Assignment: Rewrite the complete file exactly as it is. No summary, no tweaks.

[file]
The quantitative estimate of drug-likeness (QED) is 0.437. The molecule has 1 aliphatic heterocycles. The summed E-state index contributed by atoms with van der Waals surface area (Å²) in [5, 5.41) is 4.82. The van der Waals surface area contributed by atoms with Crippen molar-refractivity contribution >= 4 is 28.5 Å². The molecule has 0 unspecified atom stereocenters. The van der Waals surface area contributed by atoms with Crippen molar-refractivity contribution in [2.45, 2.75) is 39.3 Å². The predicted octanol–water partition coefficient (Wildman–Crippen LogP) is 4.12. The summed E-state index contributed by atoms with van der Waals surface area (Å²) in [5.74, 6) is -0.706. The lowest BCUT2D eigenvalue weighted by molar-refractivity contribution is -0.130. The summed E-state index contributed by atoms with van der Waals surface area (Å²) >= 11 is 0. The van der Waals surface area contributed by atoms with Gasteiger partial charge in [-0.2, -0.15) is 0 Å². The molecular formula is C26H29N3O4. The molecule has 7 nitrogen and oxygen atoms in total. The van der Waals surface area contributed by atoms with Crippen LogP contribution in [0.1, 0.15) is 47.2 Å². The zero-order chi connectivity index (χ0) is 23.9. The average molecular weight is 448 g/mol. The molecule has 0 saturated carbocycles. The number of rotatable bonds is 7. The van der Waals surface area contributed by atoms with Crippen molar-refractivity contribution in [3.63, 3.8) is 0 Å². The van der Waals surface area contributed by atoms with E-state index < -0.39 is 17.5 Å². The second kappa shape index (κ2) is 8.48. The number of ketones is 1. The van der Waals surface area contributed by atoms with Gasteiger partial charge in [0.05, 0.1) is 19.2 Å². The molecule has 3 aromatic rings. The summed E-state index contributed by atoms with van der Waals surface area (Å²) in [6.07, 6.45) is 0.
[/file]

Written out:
The quantitative estimate of drug-likeness (QED) is 0.437. The molecule has 1 aliphatic heterocycles. The summed E-state index contributed by atoms with van der Waals surface area (Å²) in [5, 5.41) is 4.82. The van der Waals surface area contributed by atoms with Crippen molar-refractivity contribution >= 4 is 28.5 Å². The molecule has 0 unspecified atom stereocenters. The van der Waals surface area contributed by atoms with Crippen molar-refractivity contribution in [2.45, 2.75) is 39.3 Å². The predicted octanol–water partition coefficient (Wildman–Crippen LogP) is 4.12. The summed E-state index contributed by atoms with van der Waals surface area (Å²) in [5.74, 6) is -0.706. The lowest BCUT2D eigenvalue weighted by molar-refractivity contribution is -0.130. The summed E-state index contributed by atoms with van der Waals surface area (Å²) >= 11 is 0. The van der Waals surface area contributed by atoms with Gasteiger partial charge in [-0.2, -0.15) is 0 Å². The molecular formula is C26H29N3O4. The molecule has 7 nitrogen and oxygen atoms in total. The van der Waals surface area contributed by atoms with Crippen LogP contribution in [0.1, 0.15) is 47.2 Å². The zero-order chi connectivity index (χ0) is 23.9. The average molecular weight is 448 g/mol. The molecule has 0 saturated carbocycles. The number of rotatable bonds is 7. The van der Waals surface area contributed by atoms with Crippen molar-refractivity contribution in [3.63, 3.8) is 0 Å². The van der Waals surface area contributed by atoms with E-state index < -0.39 is 17.5 Å². The second kappa shape index (κ2) is 8.48. The number of ketones is 1. The van der Waals surface area contributed by atoms with Gasteiger partial charge in [0.05, 0.1) is 19.2 Å². The molecule has 3 aromatic rings. The summed E-state index contributed by atoms with van der Waals surface area (Å²) in [6.07, 6.45) is 0.